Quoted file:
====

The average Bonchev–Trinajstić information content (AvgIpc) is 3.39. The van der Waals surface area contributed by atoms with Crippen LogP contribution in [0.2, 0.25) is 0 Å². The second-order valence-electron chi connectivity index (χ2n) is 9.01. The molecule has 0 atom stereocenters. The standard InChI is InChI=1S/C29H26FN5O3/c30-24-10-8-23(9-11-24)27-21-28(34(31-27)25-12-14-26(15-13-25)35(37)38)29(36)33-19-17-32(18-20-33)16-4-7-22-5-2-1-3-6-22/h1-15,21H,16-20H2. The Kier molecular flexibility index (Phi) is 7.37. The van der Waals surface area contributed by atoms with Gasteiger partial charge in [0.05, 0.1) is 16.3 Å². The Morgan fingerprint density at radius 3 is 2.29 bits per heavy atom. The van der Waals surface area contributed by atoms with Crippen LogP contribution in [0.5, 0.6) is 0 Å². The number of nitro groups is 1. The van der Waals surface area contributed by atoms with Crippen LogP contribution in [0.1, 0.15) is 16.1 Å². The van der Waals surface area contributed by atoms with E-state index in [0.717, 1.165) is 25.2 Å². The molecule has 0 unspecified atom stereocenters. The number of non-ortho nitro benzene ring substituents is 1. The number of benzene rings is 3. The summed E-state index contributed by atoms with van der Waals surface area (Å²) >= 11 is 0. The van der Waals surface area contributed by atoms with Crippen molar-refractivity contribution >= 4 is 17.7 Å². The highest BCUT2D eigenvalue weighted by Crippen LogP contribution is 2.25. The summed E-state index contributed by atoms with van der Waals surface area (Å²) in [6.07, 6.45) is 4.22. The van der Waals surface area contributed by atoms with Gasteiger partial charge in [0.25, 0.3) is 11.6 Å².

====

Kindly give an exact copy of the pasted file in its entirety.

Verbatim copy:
The average Bonchev–Trinajstić information content (AvgIpc) is 3.39. The van der Waals surface area contributed by atoms with Crippen LogP contribution in [0.2, 0.25) is 0 Å². The second-order valence-electron chi connectivity index (χ2n) is 9.01. The molecule has 0 atom stereocenters. The standard InChI is InChI=1S/C29H26FN5O3/c30-24-10-8-23(9-11-24)27-21-28(34(31-27)25-12-14-26(15-13-25)35(37)38)29(36)33-19-17-32(18-20-33)16-4-7-22-5-2-1-3-6-22/h1-15,21H,16-20H2. The Kier molecular flexibility index (Phi) is 7.37. The van der Waals surface area contributed by atoms with Gasteiger partial charge in [0.05, 0.1) is 16.3 Å². The Morgan fingerprint density at radius 3 is 2.29 bits per heavy atom. The van der Waals surface area contributed by atoms with Crippen LogP contribution in [0.5, 0.6) is 0 Å². The number of nitro groups is 1. The van der Waals surface area contributed by atoms with Crippen LogP contribution in [0.1, 0.15) is 16.1 Å². The van der Waals surface area contributed by atoms with E-state index in [0.717, 1.165) is 25.2 Å². The molecule has 0 unspecified atom stereocenters. The number of non-ortho nitro benzene ring substituents is 1. The number of benzene rings is 3. The summed E-state index contributed by atoms with van der Waals surface area (Å²) >= 11 is 0. The van der Waals surface area contributed by atoms with Crippen molar-refractivity contribution >= 4 is 17.7 Å². The highest BCUT2D eigenvalue weighted by Crippen LogP contribution is 2.25. The summed E-state index contributed by atoms with van der Waals surface area (Å²) in [6.07, 6.45) is 4.22. The van der Waals surface area contributed by atoms with Gasteiger partial charge in [0.25, 0.3) is 11.6 Å².